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The process can be seen as valid if the views of others are considered and taken on board. That will ensure that there is meaningful interaction on an input. It must be pointed out that even though the call is made to all South Africans, there are interested groups, non-profit organisations, experts, and universities that have been commenting and voicing their opinions on the status of policing in South Africa.

It is these views and perhaps even those of the opposition that must be seen to be considered. The president is also the leader of the ruling party that he must account to and the people who voted for his party. During elections, the party would have had a manifesto detailing its priorities in resolving the issues bombarding the ailing SAPS.

At this level, it is likely that the candidate put forward will be a cadre deployment. Meaning, a member that is loyal to the ruling party and will ensure that the policies of the party are implemented. Earlier this year, Chief Justice Raymond Zondo, then deputy chief justice, released part one of the State Capture report.

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This report made public the minutes of the ANC’s deployment committee minutes from 2018 to 2021. Issues of legality are now being raised to some of the appointments to state-owned enterprises and other key public posts. A complaint has been lodged with the Public Service Commission.

These are some of the things the president and his appointed panel of experts must bear in mind. Then there is also the fact that the position of national police commissioner has become known as a “revolving door” since 2008 as no national police commissioner has completed his or her term. About seven people have held the position of national police commissioner.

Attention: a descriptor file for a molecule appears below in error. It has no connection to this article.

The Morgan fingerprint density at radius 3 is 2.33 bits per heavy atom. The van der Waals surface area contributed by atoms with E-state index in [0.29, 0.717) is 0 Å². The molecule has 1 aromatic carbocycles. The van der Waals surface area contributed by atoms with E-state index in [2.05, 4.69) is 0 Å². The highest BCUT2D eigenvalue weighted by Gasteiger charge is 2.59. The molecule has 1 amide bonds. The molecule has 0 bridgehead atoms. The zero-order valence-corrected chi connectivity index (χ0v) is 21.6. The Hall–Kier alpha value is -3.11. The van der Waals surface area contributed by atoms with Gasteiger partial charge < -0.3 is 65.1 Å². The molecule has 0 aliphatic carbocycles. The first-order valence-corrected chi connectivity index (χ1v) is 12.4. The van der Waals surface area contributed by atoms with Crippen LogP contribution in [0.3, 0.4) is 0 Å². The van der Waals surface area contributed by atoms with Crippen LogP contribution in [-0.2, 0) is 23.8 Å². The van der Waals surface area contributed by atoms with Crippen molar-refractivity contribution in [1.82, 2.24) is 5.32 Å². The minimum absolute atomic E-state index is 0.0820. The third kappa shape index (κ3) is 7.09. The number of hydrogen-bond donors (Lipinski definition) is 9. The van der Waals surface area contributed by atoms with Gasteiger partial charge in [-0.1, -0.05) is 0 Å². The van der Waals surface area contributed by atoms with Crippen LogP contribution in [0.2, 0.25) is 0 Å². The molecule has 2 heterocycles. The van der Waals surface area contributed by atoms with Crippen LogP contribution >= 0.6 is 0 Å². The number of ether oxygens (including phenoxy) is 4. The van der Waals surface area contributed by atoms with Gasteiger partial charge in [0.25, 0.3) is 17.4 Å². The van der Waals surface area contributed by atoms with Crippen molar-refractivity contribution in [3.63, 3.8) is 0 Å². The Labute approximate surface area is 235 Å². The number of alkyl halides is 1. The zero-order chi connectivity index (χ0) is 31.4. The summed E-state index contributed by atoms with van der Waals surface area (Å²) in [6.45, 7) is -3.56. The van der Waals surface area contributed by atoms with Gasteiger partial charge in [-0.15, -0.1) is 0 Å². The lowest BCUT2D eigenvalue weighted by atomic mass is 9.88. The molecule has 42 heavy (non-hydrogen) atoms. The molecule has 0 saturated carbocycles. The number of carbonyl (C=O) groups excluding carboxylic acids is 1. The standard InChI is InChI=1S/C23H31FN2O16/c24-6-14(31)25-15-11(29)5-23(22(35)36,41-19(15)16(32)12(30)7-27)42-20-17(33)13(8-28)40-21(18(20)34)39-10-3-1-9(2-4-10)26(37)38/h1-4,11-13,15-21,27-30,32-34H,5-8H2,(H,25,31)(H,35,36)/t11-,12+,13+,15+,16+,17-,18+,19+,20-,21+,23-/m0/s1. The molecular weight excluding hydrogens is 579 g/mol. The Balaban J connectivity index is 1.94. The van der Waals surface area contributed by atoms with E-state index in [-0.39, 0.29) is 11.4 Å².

Many have either left or were suspended. Reasons for their suspensions ranged from taking bribes, corruption allegations, findings by commissions of inquiry and dishonesty. All of this happened while crime statistics have shown that murder, kidnapping, assaults, and sexual assaults among others have been steadily increasing.

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The president should therefore not rush the appointment of the national police commissioner. Also, the panel assessing the public inputs should consist of a variety of experts, including experts at a community level, where crime is felt harshly by the poorest of the poor. The panel should not only comprise industry and university experts.

Lastly, it is important that the president consults with the minister of police and obtains his buy-in on the potential candidate. There were rumours of conflict between Minister Bheki Cele and former commissioner Khehla Sitole and that Cele was responsible for having the Special Investigating Unit investigate Sitole.

It is therefore important that the process of appointing the national police commissioner is transparent and for the public to have a say. But, equally important, is that the right candidate is appointed so that public confidence in the SAPS can be restored.

* Jansen is a lawyer and CEO of Zelna Jansen Consultancy.